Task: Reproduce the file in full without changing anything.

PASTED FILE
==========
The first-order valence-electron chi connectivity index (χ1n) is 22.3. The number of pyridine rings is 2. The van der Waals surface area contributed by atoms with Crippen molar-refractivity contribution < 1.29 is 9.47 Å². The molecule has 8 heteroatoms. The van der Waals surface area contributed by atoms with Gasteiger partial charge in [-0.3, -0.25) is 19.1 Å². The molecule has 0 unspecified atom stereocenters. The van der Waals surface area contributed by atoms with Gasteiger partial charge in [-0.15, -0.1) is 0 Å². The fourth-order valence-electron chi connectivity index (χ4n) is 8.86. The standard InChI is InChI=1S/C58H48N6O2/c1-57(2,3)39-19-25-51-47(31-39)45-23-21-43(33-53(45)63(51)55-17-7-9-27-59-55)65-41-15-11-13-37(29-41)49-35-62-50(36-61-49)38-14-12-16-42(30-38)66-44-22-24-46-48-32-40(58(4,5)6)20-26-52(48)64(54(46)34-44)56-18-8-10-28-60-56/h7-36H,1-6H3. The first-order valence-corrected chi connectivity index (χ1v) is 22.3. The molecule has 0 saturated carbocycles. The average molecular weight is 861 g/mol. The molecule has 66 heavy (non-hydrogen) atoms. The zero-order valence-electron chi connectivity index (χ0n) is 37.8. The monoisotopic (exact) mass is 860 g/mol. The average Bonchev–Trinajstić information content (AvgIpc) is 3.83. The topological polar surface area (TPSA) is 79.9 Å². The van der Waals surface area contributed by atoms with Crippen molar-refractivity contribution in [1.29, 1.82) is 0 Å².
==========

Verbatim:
The first-order valence-electron chi connectivity index (χ1n) is 22.3. The number of pyridine rings is 2. The van der Waals surface area contributed by atoms with Crippen molar-refractivity contribution < 1.29 is 9.47 Å². The molecule has 8 heteroatoms. The van der Waals surface area contributed by atoms with Gasteiger partial charge in [-0.3, -0.25) is 19.1 Å². The molecule has 0 unspecified atom stereocenters. The van der Waals surface area contributed by atoms with Gasteiger partial charge in [-0.15, -0.1) is 0 Å². The fourth-order valence-electron chi connectivity index (χ4n) is 8.86. The standard InChI is InChI=1S/C58H48N6O2/c1-57(2,3)39-19-25-51-47(31-39)45-23-21-43(33-53(45)63(51)55-17-7-9-27-59-55)65-41-15-11-13-37(29-41)49-35-62-50(36-61-49)38-14-12-16-42(30-38)66-44-22-24-46-48-32-40(58(4,5)6)20-26-52(48)64(54(46)34-44)56-18-8-10-28-60-56/h7-36H,1-6H3. The first-order valence-corrected chi connectivity index (χ1v) is 22.3. The molecule has 0 saturated carbocycles. The average molecular weight is 861 g/mol. The molecule has 66 heavy (non-hydrogen) atoms. The zero-order valence-electron chi connectivity index (χ0n) is 37.8. The monoisotopic (exact) mass is 860 g/mol. The average Bonchev–Trinajstić information content (AvgIpc) is 3.83. The topological polar surface area (TPSA) is 79.9 Å². The van der Waals surface area contributed by atoms with Crippen molar-refractivity contribution in [1.29, 1.82) is 0 Å².